RISD student Kelly Berg said that one of the favorite parts of her job as monitor in the Nature Lab of Rhode Island School of Design in Providence, Rhode Island is handling the Madagascar hissing cockroaches. “The make great pets,” she told me. "They hiss a bit, but they’re quite friendly."
The lab’s collection gives art students access to living animal specimens to use as models. Besides the giant cockroaches, there are millipedes, rhinoceros chameleons, rats, frogs and turtles.
There’s also a large variety of animal skulls and skeletons. One room adjoining the nature lab collection had half a dozen human skeletons with drawing easels set up beside them.
Along the walls were cabinets crammed full of shells, seedpods, and crystals.
This student from nearby Brown University, one of the Ivy League colleges, was doing a careful pencil drawing of a stuffed squirrel. Brown students can share in RISD’s art offerings. In exchange, RISD students can broaden their education by enrolling in Brown’s first-rate courses in academic subjects to supplement the focused art curriculum.
RISD students also have access to the collection of the RISD art museum, whose collection ranks with some of the finest small museum collections of the northeast.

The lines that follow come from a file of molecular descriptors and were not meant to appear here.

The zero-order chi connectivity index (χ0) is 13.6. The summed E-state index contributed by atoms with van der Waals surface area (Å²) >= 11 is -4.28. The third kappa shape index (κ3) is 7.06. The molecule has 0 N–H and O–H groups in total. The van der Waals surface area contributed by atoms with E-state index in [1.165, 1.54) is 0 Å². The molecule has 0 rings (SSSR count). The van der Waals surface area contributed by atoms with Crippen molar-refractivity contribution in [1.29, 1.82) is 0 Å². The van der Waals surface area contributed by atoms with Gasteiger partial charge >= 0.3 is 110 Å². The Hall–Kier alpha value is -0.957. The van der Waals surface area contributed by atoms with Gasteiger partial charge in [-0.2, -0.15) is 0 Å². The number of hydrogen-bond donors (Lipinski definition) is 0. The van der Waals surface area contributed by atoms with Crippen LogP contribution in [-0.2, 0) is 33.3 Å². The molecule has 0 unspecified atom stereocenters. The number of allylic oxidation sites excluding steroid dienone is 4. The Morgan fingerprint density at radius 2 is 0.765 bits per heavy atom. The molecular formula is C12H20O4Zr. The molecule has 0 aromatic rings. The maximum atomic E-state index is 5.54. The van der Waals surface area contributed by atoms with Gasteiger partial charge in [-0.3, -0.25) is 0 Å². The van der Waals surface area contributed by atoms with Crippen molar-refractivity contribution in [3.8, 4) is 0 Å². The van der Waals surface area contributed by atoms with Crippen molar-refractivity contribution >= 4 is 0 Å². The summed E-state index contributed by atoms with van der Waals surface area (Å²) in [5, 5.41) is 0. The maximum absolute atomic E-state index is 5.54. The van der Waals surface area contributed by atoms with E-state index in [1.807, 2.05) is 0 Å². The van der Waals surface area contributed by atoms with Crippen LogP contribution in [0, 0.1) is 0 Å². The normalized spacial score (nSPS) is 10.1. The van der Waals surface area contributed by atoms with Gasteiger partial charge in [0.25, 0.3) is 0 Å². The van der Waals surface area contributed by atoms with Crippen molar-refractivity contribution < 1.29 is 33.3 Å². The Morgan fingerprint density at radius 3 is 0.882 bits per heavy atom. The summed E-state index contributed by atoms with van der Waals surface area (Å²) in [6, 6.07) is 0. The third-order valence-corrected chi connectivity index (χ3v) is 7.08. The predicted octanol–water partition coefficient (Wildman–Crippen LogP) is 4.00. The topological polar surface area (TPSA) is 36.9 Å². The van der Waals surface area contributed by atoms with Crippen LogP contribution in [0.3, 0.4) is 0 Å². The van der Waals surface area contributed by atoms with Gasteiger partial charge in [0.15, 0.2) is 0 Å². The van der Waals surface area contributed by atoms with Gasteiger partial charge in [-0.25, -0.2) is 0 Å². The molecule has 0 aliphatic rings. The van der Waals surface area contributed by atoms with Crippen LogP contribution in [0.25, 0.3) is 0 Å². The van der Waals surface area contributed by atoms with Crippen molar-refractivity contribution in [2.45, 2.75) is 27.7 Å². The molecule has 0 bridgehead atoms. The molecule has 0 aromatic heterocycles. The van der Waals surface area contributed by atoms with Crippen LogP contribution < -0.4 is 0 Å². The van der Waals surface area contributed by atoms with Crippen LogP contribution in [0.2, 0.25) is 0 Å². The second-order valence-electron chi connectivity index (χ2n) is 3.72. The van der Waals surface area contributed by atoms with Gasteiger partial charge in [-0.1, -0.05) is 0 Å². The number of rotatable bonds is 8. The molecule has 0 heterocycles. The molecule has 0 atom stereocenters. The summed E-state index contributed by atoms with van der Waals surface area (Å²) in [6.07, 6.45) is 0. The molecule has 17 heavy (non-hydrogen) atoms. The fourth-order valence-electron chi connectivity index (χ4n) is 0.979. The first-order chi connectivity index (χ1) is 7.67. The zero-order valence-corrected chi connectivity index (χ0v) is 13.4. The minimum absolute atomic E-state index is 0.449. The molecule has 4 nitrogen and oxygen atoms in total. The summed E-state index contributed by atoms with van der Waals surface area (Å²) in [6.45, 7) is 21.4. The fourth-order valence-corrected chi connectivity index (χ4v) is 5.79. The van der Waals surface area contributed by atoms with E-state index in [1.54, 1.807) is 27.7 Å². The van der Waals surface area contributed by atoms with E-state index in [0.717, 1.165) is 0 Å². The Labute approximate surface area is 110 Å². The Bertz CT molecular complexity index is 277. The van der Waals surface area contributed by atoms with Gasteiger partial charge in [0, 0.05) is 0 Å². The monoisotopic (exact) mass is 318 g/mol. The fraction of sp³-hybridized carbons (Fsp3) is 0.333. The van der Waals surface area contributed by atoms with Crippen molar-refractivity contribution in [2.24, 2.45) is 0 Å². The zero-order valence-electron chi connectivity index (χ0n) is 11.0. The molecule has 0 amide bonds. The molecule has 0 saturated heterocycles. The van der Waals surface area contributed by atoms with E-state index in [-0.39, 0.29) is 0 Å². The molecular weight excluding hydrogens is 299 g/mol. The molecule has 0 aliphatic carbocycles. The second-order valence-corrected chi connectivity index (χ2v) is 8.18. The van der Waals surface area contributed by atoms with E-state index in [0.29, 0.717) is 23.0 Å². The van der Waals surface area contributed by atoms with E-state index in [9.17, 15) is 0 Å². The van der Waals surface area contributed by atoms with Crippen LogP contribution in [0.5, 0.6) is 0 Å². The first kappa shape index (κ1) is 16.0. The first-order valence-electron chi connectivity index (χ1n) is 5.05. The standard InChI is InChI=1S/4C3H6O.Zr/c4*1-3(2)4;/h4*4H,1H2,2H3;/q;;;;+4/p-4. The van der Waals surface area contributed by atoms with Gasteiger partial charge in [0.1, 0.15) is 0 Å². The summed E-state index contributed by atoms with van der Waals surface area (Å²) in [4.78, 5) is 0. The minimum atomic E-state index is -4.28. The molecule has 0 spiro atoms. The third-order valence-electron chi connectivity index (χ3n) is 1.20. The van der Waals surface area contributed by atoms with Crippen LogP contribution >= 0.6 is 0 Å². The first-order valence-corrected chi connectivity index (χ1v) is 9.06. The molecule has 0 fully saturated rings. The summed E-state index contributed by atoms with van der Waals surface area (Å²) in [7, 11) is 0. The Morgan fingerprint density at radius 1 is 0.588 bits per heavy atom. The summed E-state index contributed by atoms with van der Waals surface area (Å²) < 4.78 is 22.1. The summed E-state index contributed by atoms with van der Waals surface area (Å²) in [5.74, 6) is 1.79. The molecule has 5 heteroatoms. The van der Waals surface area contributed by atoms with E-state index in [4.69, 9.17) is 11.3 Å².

Illustration chairman Nick Jainschigg (above) toured me through the building which houses classes for the approximately 250 illustration majors. The school has graduated some notable illustrators like Chris Van Allsburg and has attracted some current high-profile teaching talent, including Jon Foster. Classes keep current with emerging trends, and include offerings in graphic novels, 3-D character animation, and video game design.
We met painting instructor Nick Palermo, here demonstrating a “View Catcher” device, which helps new painting students frame a composition. Palermo’s class was working on oil studies of a model posing on a stand with colorful props and upshot lighting.
Part of what makes RISD’s program unique is the winter session, sandwiched between the regular semesters. The six week winter session is both informal and intensive, allowing students to try out something outside their normal experience, like stone lithography or glassblowing.
The Fleet Library in the newly refurbished bank building contains not only a rich collection of art books dating back to the 1860s, but also a vast array of scrapbooks, sketchbooks, design collections, clippings, art prints and ephemera.
More than one person admitted that not enough RISD students take advantage of the school’s rich resources, and that the requirement to use them is not woven enough into the curriculum. But for a motivated student, RISD certainly has a lot to offer.